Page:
I'm a geoscience major at the University of Texas. I’m a student of paleontology, which if you don't know, is the study of ancient life forms. We're always finding new things in the fossil record. That record is already much more rich than any layman would ever suspect, and some of the many things we've found were pretty weird. So all kinds of things might be there, including this: I call it Godzillasaurus dios. Is it possible that this once existed? Well, to be philosophically correct, I would have to say ‘yes’, it is technically 'possible' this form of Lepidosaur actually could have existed, and I concede that it is even conceivable that we could find it in the fossil record someday.
But let's forget what is possible, and concentrate on what is probable. Is there any reason to believe this particular gargantuan lizard actually did exist? No, nothing at all. I mean, there were several old folklorish movies about it, and there are a heckuva lot of Kaiju fans who would love it if this thing were really real once. But apart from some fanatic devotees and their beloved fiction, what evidence is there for Godzilla? Not one thing which could be verified by anyone. Consequently, there is every indication that the king of the monsters is just a made-up character.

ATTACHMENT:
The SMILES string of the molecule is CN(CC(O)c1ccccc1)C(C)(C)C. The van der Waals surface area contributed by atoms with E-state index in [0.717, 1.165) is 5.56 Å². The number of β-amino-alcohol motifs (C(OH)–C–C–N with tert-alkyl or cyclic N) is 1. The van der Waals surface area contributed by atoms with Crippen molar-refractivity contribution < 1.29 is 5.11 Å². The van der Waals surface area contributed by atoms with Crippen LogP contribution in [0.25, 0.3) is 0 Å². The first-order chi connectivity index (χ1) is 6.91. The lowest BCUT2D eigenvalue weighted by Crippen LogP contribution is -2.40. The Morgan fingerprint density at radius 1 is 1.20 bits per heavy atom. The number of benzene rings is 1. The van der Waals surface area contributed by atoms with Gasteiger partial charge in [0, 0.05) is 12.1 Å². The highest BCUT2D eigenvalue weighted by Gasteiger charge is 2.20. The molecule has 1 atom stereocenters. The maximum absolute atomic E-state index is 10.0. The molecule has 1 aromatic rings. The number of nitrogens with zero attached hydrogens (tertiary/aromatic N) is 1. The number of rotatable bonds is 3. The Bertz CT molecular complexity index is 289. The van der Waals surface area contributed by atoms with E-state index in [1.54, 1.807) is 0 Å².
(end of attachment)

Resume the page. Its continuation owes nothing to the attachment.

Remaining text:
If I found a five-toed footprint the size of a whole T-rex, that at least would be something. But it still wouldn't be enough to justify the illustration, would it? I would need volumes more evidence than that! I mean, how can I claim to know all these details about something I can't even show was ever real? Especially if I have no reason to imagine such a thing in the first place. Still, I live in a country where I have a Constitutionally-guaranteed freedom to believe whatever I want, and I’d really like to believe that something like this existed once. No one can conclusively prove that no extinct reptile could have looked like this, right? We’ll never discover every species that ever lived, and absence of evidence is not evidence of absence. So don’t I still get to believe Godzilla was real, if I want to?